Posts Tagged ‘Work-life balance’
Avengers: Age of Ultron ruled the box office this weekend. And before that, it ruled director Joss Whedon‘s life. This was, according to the director, difficult on him because he has a family. Here’s what he said in an interview:
“When I watch it, I just see ‘flaw, flaw, flaw, compromise, laziness, mistake,’” said Whedon. “The reason I set out to make another film is because I wanted to make one that was better, and I wanted to up my game as a shooter and work harder on every aspect of it and sort of give myself up to it in a way that’s hard for me, because I have a family. I started as a writer in low-budget TV, and there was always this element of, ‘This is good enough.’ And with this movie, I never wanted to say, ‘This is good enough.’” (emphasis added)
And now the explanation. Read more »
Via the New York Times, a story (really a personal blog post) from Max Schireson, the current CEO of MongoDB, who decided to step down from the position in order to spend more time with his family. In other words, he opted out.
The blog post is fairly straightforward and worth reading, but this is the line I decided to share:
Friends and colleagues often ask my wife how she balances her job and motherhood. Somehow, the same people don’t ask me.
I’ll take it a step further. People don’t ask women who are married to successful men “what do you do?” Men, at least this man (I’m referring to me), are always asked what they do. “Father” isn’t enough. SAHD WAHD is the real answer, but it requires explaining. I usually answer “writer”, “primary caregiver”, or both, depending on the situation.
At the risk of tooting my own horn (note: I don’t even own a horn), this is a topic I’ve been talking about for years. I wrote about it on ForbesWoman, AOL ParentDish, and anyplace else I had the opportunity. It’s a very important thing to point out. Every parent makes choices. The expectations, however, are drastically different for men and women. I’ll quote myself again: there is a magazine called ‘Working Mother’, but there will never be a magazine called ‘Working Father.’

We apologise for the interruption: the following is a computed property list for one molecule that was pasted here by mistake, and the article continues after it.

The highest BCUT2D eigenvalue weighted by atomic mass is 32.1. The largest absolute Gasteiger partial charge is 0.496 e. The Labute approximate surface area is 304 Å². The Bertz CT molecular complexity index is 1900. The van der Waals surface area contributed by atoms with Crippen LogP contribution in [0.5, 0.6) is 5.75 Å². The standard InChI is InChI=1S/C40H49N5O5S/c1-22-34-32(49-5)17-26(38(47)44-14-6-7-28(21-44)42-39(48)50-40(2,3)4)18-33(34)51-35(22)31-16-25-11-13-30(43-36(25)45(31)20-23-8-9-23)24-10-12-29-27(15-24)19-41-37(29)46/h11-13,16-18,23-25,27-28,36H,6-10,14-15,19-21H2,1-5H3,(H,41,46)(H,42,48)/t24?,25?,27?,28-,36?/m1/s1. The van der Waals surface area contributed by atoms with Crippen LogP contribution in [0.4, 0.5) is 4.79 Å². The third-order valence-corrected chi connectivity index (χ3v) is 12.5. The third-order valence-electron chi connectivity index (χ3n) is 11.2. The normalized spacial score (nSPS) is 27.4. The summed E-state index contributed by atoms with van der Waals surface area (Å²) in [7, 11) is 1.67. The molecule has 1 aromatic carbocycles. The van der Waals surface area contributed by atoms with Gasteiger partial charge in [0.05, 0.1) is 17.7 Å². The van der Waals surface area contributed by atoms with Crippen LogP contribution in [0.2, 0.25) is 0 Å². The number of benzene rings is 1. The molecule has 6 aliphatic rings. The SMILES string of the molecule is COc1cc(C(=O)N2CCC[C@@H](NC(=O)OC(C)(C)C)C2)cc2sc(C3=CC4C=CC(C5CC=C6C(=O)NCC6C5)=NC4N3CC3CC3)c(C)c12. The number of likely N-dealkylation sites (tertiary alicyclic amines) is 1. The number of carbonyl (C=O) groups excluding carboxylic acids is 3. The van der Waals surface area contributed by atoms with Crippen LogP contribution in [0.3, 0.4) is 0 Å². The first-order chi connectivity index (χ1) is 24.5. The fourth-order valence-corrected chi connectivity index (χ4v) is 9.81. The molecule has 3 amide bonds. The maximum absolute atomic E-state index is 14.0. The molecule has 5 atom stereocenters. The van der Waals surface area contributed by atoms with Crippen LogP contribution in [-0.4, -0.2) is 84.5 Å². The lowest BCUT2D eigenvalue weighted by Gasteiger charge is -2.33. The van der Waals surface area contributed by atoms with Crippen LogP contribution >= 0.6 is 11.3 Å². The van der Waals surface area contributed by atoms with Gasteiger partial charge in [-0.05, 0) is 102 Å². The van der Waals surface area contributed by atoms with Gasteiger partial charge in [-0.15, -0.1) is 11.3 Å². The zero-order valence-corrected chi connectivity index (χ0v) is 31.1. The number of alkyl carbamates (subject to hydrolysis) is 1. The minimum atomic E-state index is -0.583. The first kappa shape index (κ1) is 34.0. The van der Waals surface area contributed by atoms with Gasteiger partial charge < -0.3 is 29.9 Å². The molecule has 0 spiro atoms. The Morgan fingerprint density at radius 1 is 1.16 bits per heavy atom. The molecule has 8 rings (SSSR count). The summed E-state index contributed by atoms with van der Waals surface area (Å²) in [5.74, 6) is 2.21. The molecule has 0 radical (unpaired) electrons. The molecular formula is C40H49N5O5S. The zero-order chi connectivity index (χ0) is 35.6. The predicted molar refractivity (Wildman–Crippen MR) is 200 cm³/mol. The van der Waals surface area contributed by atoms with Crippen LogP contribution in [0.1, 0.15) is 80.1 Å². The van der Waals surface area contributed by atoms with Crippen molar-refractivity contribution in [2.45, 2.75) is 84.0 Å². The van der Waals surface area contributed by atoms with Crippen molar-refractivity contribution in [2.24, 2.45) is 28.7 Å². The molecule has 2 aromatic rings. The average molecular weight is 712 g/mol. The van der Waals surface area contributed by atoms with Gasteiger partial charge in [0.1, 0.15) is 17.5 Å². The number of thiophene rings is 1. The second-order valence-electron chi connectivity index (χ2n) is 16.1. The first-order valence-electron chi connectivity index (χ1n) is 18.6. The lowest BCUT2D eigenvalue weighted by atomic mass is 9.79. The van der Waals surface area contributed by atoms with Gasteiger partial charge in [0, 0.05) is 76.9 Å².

In an ideal world, Schireson’s tale wouldn’t be a major story. He’s making a choice that working women (a really annoying term that we really should be past but we’re not) are expected to make every single day. Women are damned if they do, damned if they don’t. Men, on the other hand, tend to receive praise for opting out.
Obviously not everyone feels the same way. There were some seriously negative comments posted on the AOL article I wrote in 2009. A lot of people believe that men should go to work and women should stay home and focus on raising the kids. That is still the way things work in the majority of households in the United States, at least as far as I know.
To clarify, my points on this matter are the following:
– Men do not have to be the primary bread-winner. They can be primary caregivers. I don’t know if that’s what Max Schireson’s role will be in his family; his children aren’t babies. Still, he made a choice, and it’s a valid one.
– This should not be such a big deal. Think about the story for a moment. As you can see below, every media outlet from The Today Show on down covered what is essentially a personal decision made by a parent who happens to have a job. Why does this matter? Why, in the 21st century, are we still so stuck on traditional gender roles?
– None of what I say here should be construed as being disparaging to Mr. Schireson in any way. This should go without saying, but since the Interwebs is where nuance goes to die, I want to make it clear that I respect what this particular parent decided to do. I would also respect him if he stayed on as CEO because he saw it as a way to make a lot of money and secure his family’s future. In fact, I would feel the same way if a woman were to make either decision. These are personal matters. Not everything works for everybody else.
– Not everyone has the luxury of being able to make this choice. This is important. Single parents generally need to work full-time (unless they have a lot of money socked away; if so, good for them). Again — nuance. Not all situations are the same.
Personally, I think it’s great that Mr. Schireson decided to pull back from what sounds like a hectic work schedule in order to be around for his kids. I think it’s great that he is in a financial position to do so. I wish him and his family nothing but the best.
And I really, truly wish that we didn’t have to talk about this topic any more. Unfortunately, that’s not the world we live in.